Let your food be your medicine, and your medicine be your food. ...Hippocrates
This fact sheet provides basic information about the herb Asian ginseng--common names, uses, potential side effects, and resources for more information. Asian ginseng is native to China and Korea and has been used in various systems of medicine for many centuries. Asian ginseng is one of several types of true ginseng (another is American ginseng, Panax quinquefolius). An herb called Siberian ginseng or eleuthero (Eleutherococcus senticosus) is not a true ginseng.
Common Names--Asian ginseng, ginseng, Chinese ginseng, Korean ginseng, Asiatic ginseng
Latin Name--Panax ginseng
Treatment claims for Asian ginseng are numerous and include the use of the herb to support overall health and boost the immune system. Traditional and modern uses of ginseng include:
The root of Asian ginseng contains active chemical components called ginsenosides (or panaxosides) that are thought to be responsible for the herb's medicinal properties. The root is dried and used to make tablets or capsules, extracts, and teas, as well as creams or other preparations for external use.
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Ginseng, Asian (Panax ginseng). In: Coates P, Blackman M, Cragg G, et al., eds. Encyclopedia of Dietary Supplements. New York, NY: Marcel Dekker; 2005:265-277. Accessed at Dekker Encyclopedias Web site on August 18, 2005.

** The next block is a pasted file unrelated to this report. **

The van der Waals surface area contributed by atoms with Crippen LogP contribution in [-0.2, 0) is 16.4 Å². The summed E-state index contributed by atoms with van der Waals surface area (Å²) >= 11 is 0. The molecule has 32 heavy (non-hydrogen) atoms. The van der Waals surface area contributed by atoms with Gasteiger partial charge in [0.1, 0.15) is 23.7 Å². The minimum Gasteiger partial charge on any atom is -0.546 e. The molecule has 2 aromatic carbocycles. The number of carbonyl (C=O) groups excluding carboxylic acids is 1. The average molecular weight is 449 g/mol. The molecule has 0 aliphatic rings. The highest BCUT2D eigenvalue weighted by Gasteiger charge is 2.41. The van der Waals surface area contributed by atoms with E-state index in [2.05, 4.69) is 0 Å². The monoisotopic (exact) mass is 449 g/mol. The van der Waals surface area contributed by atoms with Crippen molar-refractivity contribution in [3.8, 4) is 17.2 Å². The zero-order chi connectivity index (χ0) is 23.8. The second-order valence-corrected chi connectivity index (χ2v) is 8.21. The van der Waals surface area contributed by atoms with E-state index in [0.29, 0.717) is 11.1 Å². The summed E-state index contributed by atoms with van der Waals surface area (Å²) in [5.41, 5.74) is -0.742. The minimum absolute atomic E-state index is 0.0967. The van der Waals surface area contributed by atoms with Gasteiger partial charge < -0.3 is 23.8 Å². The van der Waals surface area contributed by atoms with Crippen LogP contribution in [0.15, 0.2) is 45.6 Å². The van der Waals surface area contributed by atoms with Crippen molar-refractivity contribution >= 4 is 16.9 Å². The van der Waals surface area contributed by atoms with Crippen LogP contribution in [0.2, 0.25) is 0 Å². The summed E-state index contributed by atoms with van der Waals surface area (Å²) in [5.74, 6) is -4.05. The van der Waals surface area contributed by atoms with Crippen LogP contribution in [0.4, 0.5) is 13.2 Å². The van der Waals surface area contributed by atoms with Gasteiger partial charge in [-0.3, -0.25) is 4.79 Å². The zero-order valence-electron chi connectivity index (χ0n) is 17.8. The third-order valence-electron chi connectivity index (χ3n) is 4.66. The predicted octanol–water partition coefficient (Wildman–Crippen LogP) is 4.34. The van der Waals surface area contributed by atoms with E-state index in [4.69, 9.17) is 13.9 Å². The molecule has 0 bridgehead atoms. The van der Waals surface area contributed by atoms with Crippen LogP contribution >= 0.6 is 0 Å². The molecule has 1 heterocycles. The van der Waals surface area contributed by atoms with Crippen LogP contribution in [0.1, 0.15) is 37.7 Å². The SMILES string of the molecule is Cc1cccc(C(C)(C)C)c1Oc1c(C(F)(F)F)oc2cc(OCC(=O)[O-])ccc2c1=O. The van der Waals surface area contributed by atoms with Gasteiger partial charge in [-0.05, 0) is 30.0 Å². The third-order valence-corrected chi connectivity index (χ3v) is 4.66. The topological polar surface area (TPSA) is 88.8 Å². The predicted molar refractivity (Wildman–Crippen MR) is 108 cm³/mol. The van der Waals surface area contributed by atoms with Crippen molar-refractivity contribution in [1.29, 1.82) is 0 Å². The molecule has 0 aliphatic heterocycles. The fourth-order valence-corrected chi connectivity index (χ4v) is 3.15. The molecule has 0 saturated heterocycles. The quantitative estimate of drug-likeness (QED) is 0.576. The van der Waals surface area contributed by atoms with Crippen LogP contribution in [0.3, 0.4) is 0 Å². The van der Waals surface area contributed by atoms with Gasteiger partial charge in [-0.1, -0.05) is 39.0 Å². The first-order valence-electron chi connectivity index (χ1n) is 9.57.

Ginseng, Panax. Natural Medicines Comprehensive Database Web site. Accessed on August 18, 2005.
Ginseng. Natural Standard Database Web site. Accessed on August 18, 2005.
Ginseng root. In: Blumenthal M, Goldberg A, Brinckman J, eds. Herbal Medicine: Expanded Commission E Monographs. Newton, MA: Lippincott Williams & Wilkins; 2000:170-177.
National Center for Complementary and Alternative Medicine. Hepatitis C and Complementary and Alternative Medicine: 2003 Update. National Center for Complementary and Alternative Medicine Web site. Accessed on August 18, 2005.
NCCAM has provided this material for your information. It is not intended to substitute for the medical expertise and advice of your primary health care provider. We encourage you to discuss any decisions about treatment or care with your health care provider. The mention of any product, service, or therapy in this information is not an endorsement by NCCAM.
NCCAM Publication No. D284